Fifty years ago this week, America's self-titled debut album and single "A Horse with No Name" reached #1, respectively, on the Billboard 200 and Billboard Hot 100.
America's Dewey Bunnell, who wrote "A Horse with No Name," tells ABC Audio that the song was inspired by his memories the southwestern U.S. when he was young. Bunnell and co-founding band mates Gerry Beckley and Dan Peek were the sons of U.S. military members stationed in the U.K., and formed the group after graduating from the same London high school.
"By the time I wrote that [my family] had been in England about four or five years, so I was really reminiscing about the U.S.," explains Bunnell. "My dad [was stationed in California] for about a year, [and] we would do day trips into Southern California and over to New Mexico and then Arizona, and [we'd] go through the desert. And I loved the desert."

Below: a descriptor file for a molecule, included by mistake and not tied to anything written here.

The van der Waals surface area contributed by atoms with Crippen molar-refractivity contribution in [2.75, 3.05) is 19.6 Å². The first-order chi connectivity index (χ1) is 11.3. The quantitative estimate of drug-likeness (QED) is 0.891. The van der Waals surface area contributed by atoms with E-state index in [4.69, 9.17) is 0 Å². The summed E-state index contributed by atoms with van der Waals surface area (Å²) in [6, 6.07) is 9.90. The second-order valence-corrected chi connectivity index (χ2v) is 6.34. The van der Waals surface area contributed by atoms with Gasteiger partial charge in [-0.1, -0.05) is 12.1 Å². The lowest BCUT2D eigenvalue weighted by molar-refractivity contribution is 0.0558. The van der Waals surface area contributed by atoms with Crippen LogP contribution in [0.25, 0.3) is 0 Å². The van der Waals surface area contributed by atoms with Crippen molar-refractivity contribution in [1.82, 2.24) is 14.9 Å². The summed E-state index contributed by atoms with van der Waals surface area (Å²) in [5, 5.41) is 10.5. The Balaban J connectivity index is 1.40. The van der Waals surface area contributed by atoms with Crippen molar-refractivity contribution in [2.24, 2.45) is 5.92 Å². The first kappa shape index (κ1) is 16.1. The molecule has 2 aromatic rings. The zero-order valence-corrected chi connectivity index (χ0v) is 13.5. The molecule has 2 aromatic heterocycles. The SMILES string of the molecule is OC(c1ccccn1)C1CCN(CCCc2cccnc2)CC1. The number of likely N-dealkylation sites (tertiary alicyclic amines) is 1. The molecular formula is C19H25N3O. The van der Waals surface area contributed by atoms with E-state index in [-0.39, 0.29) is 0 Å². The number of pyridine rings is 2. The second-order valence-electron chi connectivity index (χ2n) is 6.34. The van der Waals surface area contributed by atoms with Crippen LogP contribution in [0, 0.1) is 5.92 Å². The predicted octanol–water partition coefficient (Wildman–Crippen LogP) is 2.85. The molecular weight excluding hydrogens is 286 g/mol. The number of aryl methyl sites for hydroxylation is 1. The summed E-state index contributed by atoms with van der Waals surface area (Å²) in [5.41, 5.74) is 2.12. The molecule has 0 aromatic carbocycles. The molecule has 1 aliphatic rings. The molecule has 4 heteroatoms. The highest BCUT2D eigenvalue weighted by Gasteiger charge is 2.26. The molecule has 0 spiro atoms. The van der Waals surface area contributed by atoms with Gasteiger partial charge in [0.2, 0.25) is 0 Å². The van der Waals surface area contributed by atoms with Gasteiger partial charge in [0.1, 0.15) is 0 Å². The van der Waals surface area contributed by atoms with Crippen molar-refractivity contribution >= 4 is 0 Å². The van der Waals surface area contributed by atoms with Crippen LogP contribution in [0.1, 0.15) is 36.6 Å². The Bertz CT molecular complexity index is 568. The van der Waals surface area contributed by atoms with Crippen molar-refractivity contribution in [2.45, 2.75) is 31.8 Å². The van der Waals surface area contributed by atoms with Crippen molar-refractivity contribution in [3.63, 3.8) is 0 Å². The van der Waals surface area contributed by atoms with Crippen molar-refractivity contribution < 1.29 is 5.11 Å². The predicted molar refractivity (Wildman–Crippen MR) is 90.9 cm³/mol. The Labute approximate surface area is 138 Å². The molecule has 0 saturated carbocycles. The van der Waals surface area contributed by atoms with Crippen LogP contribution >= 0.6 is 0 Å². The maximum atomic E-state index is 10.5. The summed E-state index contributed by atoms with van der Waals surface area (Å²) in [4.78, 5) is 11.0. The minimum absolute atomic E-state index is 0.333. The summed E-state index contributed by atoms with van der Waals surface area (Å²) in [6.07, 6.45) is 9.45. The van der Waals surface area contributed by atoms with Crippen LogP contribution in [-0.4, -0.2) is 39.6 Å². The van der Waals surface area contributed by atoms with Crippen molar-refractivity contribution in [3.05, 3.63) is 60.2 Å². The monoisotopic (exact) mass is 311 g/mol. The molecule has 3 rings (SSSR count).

Bunnell says the song's music was influenced by the alternate guitar tunings devised by David Crosby and Joni Mitchell.
"I was playing around with those tunings and came up with one of my own," Dewey recalls. "[A]nd I found the classic three chords that went together well, and I just started trying to paint a picture of that desert scene."
Bunnell admits that the success of "A Horse with No Name" caught him off guard. He recalls that during America's first U.S. tour in early 1972, he was surprised to hear the song all over the radio airwaves.
Shortly after returning to the U.K., the band received word that the single had hit #1 in the U.S.
"I mean, you don't expect those things," says Dewey, "and we celebrated accordingly."
America currently touring the U.S. The band's next show is Thursday in Lancaster, Pennsylvania.
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